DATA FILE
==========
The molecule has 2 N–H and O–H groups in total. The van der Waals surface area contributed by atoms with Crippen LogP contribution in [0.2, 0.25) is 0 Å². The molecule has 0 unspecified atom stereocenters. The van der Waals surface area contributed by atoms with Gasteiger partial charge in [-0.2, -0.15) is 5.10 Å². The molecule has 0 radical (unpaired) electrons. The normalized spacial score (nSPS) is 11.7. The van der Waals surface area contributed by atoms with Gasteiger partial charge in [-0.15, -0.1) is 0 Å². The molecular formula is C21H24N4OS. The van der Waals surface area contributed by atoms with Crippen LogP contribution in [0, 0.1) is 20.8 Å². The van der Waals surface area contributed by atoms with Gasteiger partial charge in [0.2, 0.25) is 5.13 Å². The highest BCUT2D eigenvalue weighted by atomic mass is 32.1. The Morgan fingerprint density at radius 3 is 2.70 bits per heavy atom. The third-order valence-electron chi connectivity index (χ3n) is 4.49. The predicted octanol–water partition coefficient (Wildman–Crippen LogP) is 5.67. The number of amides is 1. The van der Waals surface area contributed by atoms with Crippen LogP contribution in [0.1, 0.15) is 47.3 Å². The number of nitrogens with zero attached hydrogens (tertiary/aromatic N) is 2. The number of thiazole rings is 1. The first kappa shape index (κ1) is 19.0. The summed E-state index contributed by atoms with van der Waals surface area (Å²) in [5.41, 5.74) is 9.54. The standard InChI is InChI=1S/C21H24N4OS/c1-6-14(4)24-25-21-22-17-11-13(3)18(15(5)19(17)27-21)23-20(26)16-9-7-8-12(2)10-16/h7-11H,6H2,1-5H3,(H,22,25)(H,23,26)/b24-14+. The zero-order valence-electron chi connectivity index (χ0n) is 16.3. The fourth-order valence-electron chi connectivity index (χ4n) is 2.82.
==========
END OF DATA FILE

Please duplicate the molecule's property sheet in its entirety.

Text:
The molecule has 2 N–H and O–H groups in total. The van der Waals surface area contributed by atoms with Crippen LogP contribution in [0.2, 0.25) is 0 Å². The molecule has 0 unspecified atom stereocenters. The van der Waals surface area contributed by atoms with Gasteiger partial charge in [-0.2, -0.15) is 5.10 Å². The molecule has 0 radical (unpaired) electrons. The normalized spacial score (nSPS) is 11.7. The van der Waals surface area contributed by atoms with Gasteiger partial charge in [-0.15, -0.1) is 0 Å². The molecular formula is C21H24N4OS. The van der Waals surface area contributed by atoms with Crippen LogP contribution in [0, 0.1) is 20.8 Å². The van der Waals surface area contributed by atoms with Gasteiger partial charge in [0.2, 0.25) is 5.13 Å². The highest BCUT2D eigenvalue weighted by atomic mass is 32.1. The Morgan fingerprint density at radius 3 is 2.70 bits per heavy atom. The third-order valence-electron chi connectivity index (χ3n) is 4.49. The predicted octanol–water partition coefficient (Wildman–Crippen LogP) is 5.67. The number of amides is 1. The van der Waals surface area contributed by atoms with Crippen LogP contribution in [0.1, 0.15) is 47.3 Å². The number of nitrogens with zero attached hydrogens (tertiary/aromatic N) is 2. The number of thiazole rings is 1. The first kappa shape index (κ1) is 19.0. The summed E-state index contributed by atoms with van der Waals surface area (Å²) in [5.41, 5.74) is 9.54. The standard InChI is InChI=1S/C21H24N4OS/c1-6-14(4)24-25-21-22-17-11-13(3)18(15(5)19(17)27-21)23-20(26)16-9-7-8-12(2)10-16/h7-11H,6H2,1-5H3,(H,22,25)(H,23,26)/b24-14+. The zero-order valence-electron chi connectivity index (χ0n) is 16.3. The fourth-order valence-electron chi connectivity index (χ4n) is 2.82.